Thursday, February 11, 2010


For those who don't know what this is, it's usually a vaginal exam plus external exam that tells you the shape of your pelvis, at least the guesstimated shape. If you are found to have a "smaller than average" pelvis, this does not mean birth will be harder for you because your pelvic ligaments stretch and baby's head molds too, so there is no way of knowing.

I myself was very curious, my midwife doesn't do pelvimentary only because she doesn't see the point, and has concern that if "results" show a "small pelvis" then the mom would be discouraged from birthing, or have doubts. This didn't stop my curiosity. I didn't do a vaginal exam, but did do external palpitations and was amazed. My pelvis is not only normal, or if anything on the larger side because I'm on the larger side, but it was amazing how different positions change the shape of the opening, and the amount it opens. I think the pregnancy insomnia is kicking in, so there I was, laying in bed, on my side with one leg thrown over Phillip and trying to fall asleep. In one Ina May Gaskin book, she talks about putting one hand on your pubic bone and one on tail bone and move around and see how they move. This is usually the widest part of your pelvis, babies rarely (unless transverse) have issues passing through it. The Ischial points are the narrowest and can be felt as you make your way around your pelvis. It was really easy for me to find these points when side lying. I then kept fingers on both those points, which was around the front of each cheek, and move to different birthing positions. I moved from side lying to on my back, the typical position you see women birthing in, knees pulled up, an chin tucked, and I was SHOCKED how extremely narrow the opening got. No wonder moms have trouble so much and no mom without meds chooses this position to birth in, her body usually tells her, "Excuse me, do you want this baby out? If so, you better get off your back and open up!" Then moved to what is known as a labor squat, if you don't know what that is, it's better defined as a "crouch", feet flat, and knees all the way bent to bottom drops. I was then SHOCKED SHOCKED SHOCKED how wide the opening got from one ischial point to the other. If I had to guess, I'd say the difference between one the back and squatting was easily an extra CM or two. How much difference would this make if more women were encouraged to birth in this position. Even with a "walking" dose epidural you can still maneuver into this position. Not to mention, the amount of epsiotomies, vacuum, forceps, and cesarean sections it would eliminate!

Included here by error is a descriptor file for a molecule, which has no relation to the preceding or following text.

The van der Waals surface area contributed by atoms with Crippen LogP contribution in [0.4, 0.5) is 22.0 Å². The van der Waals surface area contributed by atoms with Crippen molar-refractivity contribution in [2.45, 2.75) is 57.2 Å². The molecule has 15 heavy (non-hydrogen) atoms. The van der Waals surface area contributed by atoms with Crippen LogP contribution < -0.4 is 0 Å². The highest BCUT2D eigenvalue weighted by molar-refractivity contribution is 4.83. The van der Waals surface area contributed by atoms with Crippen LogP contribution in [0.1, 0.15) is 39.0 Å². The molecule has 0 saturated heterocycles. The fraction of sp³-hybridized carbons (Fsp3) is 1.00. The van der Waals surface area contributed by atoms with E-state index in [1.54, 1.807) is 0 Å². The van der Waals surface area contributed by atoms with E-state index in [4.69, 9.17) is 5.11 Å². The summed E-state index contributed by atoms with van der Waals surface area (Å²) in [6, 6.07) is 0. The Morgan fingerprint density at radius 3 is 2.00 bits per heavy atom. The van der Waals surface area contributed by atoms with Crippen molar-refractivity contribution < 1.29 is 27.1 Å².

I highly recommend women do this, mainly to get to know your body. Yeah it's weird, but the 20 seconds is worth the knowledge you gain. You don't have to let anyone know you did it, as yes, you may get weird looks, but seriously, it's not worth now knowing in my opinion.

No comments:

Post a Comment